I’ve found myself listening to a lot of Hugo Alfven and Hakon Borresen this week. Their symphonies captivated me, thanks to #symphonyaday on Twitter, and I quickly looked for as many recordings of their respective works as I could find. When I noticed the two men were born within a few years of one another, I decided to find music by a few of their contemporaries as well. This week’s pieces were all composed by men born in the 1870s. Enjoy!
1. Hugo Alfven (1872-1960) –“Dalarapsodi” (Dalecarlian Rhapsody), Op. 47, “Swedish Rhapsody No. 3” (8.553729) This beautiful programmatic piece depicts a young sheppard girl’s dream. Alfven wrote, "I imagine a shepherd-girl sitting on the grass at her mountain farm in the quiet and deserted woodlands, blowing her horn. I want to depict her dreams, her longing. In the distance she hears a bridal procession pass by and in her dreams she is once more among her friends down in the village. She remembers merry dances in the evenings and church on Sundays and the exalted solemn hymns. She shivers as she remembers the night when a strange man appeared among them, seized a fiddle and played wild and strange tunes that made the people go mad. It was the Devil himself. The shepherd-girl starts up with a cry of fear, then she wakes from her horrible dream and looks around in confusion. Quietly she takes up her horn again. I hear the same melody as in the beginning. And the woods answer her, sighing deeply."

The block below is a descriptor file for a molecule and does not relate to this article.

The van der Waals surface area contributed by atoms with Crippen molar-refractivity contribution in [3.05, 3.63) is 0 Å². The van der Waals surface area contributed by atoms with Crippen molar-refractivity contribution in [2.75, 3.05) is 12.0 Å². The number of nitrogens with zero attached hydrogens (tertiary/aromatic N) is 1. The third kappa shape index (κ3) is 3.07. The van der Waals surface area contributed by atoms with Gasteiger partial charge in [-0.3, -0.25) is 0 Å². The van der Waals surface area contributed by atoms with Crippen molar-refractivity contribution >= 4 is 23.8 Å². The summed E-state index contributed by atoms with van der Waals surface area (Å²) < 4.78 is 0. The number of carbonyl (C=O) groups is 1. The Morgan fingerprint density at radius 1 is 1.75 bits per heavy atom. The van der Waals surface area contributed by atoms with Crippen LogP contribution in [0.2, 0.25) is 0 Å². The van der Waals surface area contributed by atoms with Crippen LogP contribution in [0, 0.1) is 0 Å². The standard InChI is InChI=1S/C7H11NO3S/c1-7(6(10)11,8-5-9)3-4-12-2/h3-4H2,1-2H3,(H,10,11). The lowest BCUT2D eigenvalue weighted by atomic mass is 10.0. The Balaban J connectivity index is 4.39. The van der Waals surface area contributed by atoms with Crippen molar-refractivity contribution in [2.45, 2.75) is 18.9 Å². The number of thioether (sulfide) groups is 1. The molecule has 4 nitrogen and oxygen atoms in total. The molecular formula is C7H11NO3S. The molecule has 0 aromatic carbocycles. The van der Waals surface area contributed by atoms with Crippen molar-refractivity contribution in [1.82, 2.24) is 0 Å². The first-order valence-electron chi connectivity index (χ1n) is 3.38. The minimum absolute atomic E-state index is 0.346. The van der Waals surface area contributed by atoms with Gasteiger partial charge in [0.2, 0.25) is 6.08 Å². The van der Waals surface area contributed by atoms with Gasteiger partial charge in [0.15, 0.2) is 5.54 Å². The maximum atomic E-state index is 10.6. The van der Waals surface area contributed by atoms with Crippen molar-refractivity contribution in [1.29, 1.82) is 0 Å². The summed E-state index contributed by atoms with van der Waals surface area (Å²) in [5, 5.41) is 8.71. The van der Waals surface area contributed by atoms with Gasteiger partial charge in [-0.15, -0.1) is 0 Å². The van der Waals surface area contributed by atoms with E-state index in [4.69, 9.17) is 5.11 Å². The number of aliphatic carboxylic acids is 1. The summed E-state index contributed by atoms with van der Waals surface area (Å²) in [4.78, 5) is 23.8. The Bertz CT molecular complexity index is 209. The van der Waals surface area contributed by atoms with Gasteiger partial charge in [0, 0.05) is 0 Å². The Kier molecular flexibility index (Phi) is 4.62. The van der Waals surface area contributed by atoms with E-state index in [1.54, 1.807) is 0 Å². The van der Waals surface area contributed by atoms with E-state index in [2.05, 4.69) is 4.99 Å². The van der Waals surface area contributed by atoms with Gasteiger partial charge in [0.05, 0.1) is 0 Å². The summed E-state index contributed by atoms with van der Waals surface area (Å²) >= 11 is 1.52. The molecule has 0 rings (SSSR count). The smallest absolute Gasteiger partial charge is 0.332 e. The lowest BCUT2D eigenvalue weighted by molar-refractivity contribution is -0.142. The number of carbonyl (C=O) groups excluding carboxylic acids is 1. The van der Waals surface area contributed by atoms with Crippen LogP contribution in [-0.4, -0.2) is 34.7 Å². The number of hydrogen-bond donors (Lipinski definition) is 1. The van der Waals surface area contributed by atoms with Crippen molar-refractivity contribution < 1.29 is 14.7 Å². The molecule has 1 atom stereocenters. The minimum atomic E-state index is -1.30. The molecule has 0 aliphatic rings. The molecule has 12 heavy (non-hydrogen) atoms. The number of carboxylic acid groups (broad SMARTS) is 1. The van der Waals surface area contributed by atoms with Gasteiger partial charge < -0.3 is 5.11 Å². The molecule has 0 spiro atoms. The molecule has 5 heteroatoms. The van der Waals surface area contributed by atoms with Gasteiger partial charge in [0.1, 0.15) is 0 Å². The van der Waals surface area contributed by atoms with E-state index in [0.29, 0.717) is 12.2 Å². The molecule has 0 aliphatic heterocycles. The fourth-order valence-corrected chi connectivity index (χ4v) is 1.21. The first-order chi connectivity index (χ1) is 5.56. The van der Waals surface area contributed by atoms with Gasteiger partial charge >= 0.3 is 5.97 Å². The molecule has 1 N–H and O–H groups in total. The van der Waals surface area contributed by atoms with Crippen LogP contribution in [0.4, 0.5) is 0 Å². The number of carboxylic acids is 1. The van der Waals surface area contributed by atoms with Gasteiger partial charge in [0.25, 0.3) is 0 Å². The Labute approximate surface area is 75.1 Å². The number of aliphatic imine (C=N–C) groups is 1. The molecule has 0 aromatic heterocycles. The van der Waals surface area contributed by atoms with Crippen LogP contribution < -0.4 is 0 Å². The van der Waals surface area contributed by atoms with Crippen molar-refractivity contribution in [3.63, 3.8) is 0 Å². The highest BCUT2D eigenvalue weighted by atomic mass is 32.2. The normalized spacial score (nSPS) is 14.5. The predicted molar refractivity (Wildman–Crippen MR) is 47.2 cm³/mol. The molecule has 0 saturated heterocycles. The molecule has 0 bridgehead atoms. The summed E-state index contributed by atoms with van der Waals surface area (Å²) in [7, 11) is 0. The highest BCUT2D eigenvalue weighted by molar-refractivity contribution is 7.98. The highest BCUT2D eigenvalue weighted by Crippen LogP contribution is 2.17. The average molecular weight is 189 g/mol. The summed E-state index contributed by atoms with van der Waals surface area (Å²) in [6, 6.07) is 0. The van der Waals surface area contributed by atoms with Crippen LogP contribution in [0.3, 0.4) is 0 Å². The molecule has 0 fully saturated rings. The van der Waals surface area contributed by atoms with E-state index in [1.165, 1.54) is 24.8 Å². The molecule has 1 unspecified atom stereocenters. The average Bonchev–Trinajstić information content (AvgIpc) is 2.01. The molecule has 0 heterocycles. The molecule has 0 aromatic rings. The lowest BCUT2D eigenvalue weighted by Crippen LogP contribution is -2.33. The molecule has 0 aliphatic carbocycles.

2. Guillaume Lekeu (1870-1894) –Violin Sonata in G major (AR-0012-2)
3. Hakon Borresen (1876-1954) –Symphony No. 1 in c minor (8.554950)
4. Ludolf Nielson (1876-1939) –Babelstarnet (The Tower of Bable), Op. 35 and Skovvandring (Forest Walk), Op. 40 (8.224157
5. Hugo Alfven –Vaggvisa (Lullaby) (BIS-CD-633)
6. Paul Jeanjean (1875-1929) –Prelude et Scherzo (MM1024) Piece for bassoon and piano; short and sweet with a fun, bouncy scherzo
7. Henri Zagwijn (1878-1954) –“Zeergedragen” (CC72166) This little-known Dutch composer was entirely self-taught with a small body of work. This is the only piece we have in the NML, and it’s a great piece for solo harmonium.
8. Hakon Borresen –Violin Concerto in G Major, Op. 11 (DACOCD465-466)
9. Roger Quitter (1877-1953) –Country Pieces (8.223444) Great English composer—His pieces are childlike, light and just plain fun.
10. Henry Hadley (1871-1937) –Piano Trio No. 2, Op. 132 (TROY305)